Pretty as a picture: Ten step guide to using artwork effectively in your home

 

Style is an important feature of the home. The way in which we decorate and furnish our living space can have a considerable impact on how relaxed we feel throughout the day.

While the overall feel of a property is affected by many things, there are few finishing touches more important than artwork.

Here, we take a look at how best to use artwork and home accessories to create a nice home environment.

1. Go with your gut

Simple though it sounds, it's important to choose artwork that you like. It's easy to be tempted to choose artwork that you feel might be popular but this can actually have the opposite to the desired effect.

Whether or not the artwork you choose is effective comes down to one thing – whether or not you are happy with it. You should therefore follow your gut reaction to judge what you buy.

2. Placement

Even a great picture can look wrong if it's not properly placed. Consider first whether you have an appropriate space to hang or place a piece of art. You might be particularly careful, for example, about the themes you choose to place in your kitchen or dining room.

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Better Homes and Gardens has a fantastic post on how to arrange art which is well worth a read for more information. Looking at everything from placing items above the sofa to using scales, adding visual balance and keeping things level, they have plenty of great ideas for you to try.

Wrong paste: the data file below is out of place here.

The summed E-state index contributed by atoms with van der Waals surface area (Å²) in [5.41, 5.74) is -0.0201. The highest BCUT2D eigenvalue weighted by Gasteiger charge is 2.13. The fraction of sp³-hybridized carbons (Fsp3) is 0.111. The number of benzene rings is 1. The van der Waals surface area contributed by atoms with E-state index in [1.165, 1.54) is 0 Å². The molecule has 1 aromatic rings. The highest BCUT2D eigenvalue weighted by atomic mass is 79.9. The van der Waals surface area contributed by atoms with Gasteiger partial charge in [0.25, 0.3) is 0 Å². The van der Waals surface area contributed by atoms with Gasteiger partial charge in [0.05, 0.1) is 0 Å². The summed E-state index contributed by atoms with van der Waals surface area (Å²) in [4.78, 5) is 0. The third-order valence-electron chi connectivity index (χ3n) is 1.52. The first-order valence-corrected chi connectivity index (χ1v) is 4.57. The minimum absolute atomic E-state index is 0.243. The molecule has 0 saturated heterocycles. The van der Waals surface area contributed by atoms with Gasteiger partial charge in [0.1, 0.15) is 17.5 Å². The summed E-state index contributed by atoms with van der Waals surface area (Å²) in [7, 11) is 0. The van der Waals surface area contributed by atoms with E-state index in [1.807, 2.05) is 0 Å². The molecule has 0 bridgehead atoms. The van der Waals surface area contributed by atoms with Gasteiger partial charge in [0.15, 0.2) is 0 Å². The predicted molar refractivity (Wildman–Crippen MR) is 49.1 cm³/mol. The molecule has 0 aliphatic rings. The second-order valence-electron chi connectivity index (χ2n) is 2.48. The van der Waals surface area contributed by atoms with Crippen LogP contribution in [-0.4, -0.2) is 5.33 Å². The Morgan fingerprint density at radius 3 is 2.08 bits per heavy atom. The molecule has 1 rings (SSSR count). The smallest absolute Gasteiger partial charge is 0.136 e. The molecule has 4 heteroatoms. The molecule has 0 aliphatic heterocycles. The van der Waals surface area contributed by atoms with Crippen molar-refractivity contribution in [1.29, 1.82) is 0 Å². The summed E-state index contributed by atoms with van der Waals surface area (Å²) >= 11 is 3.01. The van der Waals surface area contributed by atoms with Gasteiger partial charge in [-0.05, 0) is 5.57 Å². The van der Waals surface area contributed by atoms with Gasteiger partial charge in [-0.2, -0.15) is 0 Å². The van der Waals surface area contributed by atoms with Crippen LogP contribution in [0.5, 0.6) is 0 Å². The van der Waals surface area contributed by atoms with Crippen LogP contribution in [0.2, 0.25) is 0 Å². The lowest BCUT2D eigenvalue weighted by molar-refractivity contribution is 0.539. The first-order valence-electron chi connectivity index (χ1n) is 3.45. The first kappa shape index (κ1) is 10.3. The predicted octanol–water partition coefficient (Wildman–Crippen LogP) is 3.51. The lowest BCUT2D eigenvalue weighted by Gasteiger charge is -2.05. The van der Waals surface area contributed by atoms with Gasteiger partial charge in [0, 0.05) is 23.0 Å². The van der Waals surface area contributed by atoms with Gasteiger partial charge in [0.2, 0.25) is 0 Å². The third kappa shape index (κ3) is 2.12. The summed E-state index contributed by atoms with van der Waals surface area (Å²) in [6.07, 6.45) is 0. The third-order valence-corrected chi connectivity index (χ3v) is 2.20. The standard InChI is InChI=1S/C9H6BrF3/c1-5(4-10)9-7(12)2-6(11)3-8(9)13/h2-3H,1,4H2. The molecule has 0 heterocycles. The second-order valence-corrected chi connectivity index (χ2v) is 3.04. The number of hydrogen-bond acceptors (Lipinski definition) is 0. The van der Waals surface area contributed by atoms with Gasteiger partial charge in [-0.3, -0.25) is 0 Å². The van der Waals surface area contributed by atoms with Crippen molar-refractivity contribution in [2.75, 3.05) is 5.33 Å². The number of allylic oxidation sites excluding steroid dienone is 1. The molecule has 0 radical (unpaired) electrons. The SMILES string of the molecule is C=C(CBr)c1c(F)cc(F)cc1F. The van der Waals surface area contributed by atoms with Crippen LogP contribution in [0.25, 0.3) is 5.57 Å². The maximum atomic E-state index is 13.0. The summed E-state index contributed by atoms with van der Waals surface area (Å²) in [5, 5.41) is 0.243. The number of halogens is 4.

3. Framing

It's often the case that the frame can make or break a picture. Sometimes a picture is better off with no frame at all – just a simple mount. Don't be afraid to try different things when it comes to the frame until you get it just right.

4. Lighting

Pieces that make use of colour can be affected a great deal by the light which shines on them. Spare some thought to the way each piece of art is lit and how that might change throughout the day. If it makes a difference, don't write off the idea of including special lighting in the room just to accommodate a certain picture.

5. Context ieverything

It's sometimes the case that a picture or sculpture can look great in one environment and terrible in another. While it can be difficult to predict how an item will look in your home, try to be aware of the surrounding colours, shapes and home accessories and the impact they might have on your choice. Items tailored to a children’s bedroom may look out of place in the living room, for example.

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6. Link size tspace

The difference between how a piece of art looks in the shop and how it looks in your home can also come down to size. A large picture can easily dominate a small room. Similarly, a small piece of art can get lost if place on a large wall.

Try to get the scale right when choosing pictures in order to maximise the impact of the art that you choose. Select artwork in sets of three is a good option if you’re unsure what you need.